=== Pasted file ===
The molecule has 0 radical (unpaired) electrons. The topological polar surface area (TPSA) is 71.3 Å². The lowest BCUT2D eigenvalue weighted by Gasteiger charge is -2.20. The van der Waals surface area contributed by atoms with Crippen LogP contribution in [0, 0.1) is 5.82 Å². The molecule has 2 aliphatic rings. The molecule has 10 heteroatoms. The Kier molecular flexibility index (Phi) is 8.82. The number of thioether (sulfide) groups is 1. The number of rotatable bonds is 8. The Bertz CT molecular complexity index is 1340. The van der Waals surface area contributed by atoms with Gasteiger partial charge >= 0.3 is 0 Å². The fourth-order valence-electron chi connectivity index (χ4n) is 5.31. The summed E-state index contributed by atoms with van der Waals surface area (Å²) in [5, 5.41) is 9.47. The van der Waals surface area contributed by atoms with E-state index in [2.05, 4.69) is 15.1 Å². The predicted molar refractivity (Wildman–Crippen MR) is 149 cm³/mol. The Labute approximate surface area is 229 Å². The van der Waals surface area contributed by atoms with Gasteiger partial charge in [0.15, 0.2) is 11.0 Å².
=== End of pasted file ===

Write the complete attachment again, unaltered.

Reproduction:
The molecule has 0 radical (unpaired) electrons. The topological polar surface area (TPSA) is 71.3 Å². The lowest BCUT2D eigenvalue weighted by Gasteiger charge is -2.20. The van der Waals surface area contributed by atoms with Crippen LogP contribution in [0, 0.1) is 5.82 Å². The molecule has 2 aliphatic rings. The molecule has 10 heteroatoms. The Kier molecular flexibility index (Phi) is 8.82. The number of thioether (sulfide) groups is 1. The number of rotatable bonds is 8. The Bertz CT molecular complexity index is 1340. The van der Waals surface area contributed by atoms with Gasteiger partial charge >= 0.3 is 0 Å². The fourth-order valence-electron chi connectivity index (χ4n) is 5.31. The summed E-state index contributed by atoms with van der Waals surface area (Å²) in [5, 5.41) is 9.47. The van der Waals surface area contributed by atoms with E-state index in [2.05, 4.69) is 15.1 Å². The predicted molar refractivity (Wildman–Crippen MR) is 149 cm³/mol. The Labute approximate surface area is 229 Å². The van der Waals surface area contributed by atoms with Gasteiger partial charge in [0.15, 0.2) is 11.0 Å².